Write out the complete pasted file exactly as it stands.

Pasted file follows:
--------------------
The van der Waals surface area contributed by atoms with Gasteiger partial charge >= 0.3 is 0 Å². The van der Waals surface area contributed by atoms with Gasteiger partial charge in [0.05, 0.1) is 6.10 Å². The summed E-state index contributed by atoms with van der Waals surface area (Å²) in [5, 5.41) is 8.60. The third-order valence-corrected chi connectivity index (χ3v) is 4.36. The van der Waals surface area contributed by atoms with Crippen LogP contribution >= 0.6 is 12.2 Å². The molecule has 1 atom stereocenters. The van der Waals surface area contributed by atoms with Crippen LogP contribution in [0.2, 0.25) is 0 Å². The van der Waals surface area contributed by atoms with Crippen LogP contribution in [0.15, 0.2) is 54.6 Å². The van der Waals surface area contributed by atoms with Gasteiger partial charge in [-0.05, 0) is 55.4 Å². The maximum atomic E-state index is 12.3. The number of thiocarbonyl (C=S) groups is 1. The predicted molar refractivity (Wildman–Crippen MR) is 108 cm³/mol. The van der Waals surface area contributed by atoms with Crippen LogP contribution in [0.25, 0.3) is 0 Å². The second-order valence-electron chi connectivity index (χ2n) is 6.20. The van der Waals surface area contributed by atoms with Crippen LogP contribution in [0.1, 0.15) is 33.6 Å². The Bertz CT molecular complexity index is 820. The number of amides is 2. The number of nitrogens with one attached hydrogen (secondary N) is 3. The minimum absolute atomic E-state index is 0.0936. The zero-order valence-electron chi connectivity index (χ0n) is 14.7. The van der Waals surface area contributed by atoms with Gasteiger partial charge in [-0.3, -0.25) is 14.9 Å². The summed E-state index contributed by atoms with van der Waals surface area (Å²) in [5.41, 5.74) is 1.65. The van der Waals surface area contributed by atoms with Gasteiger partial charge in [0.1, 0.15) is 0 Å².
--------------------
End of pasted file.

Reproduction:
The van der Waals surface area contributed by atoms with Gasteiger partial charge >= 0.3 is 0 Å². The van der Waals surface area contributed by atoms with Gasteiger partial charge in [0.05, 0.1) is 6.10 Å². The summed E-state index contributed by atoms with van der Waals surface area (Å²) in [5, 5.41) is 8.60. The third-order valence-corrected chi connectivity index (χ3v) is 4.36. The van der Waals surface area contributed by atoms with Crippen LogP contribution >= 0.6 is 12.2 Å². The molecule has 1 atom stereocenters. The van der Waals surface area contributed by atoms with Crippen LogP contribution in [0.2, 0.25) is 0 Å². The van der Waals surface area contributed by atoms with Crippen LogP contribution in [0.15, 0.2) is 54.6 Å². The van der Waals surface area contributed by atoms with Gasteiger partial charge in [-0.05, 0) is 55.4 Å². The maximum atomic E-state index is 12.3. The number of thiocarbonyl (C=S) groups is 1. The predicted molar refractivity (Wildman–Crippen MR) is 108 cm³/mol. The van der Waals surface area contributed by atoms with Crippen LogP contribution in [0.25, 0.3) is 0 Å². The second-order valence-electron chi connectivity index (χ2n) is 6.20. The van der Waals surface area contributed by atoms with Crippen LogP contribution in [0.1, 0.15) is 33.6 Å². The Bertz CT molecular complexity index is 820. The number of amides is 2. The number of nitrogens with one attached hydrogen (secondary N) is 3. The minimum absolute atomic E-state index is 0.0936. The zero-order valence-electron chi connectivity index (χ0n) is 14.7. The van der Waals surface area contributed by atoms with Gasteiger partial charge in [-0.3, -0.25) is 14.9 Å². The summed E-state index contributed by atoms with van der Waals surface area (Å²) in [5.41, 5.74) is 1.65. The van der Waals surface area contributed by atoms with Gasteiger partial charge in [0.1, 0.15) is 0 Å².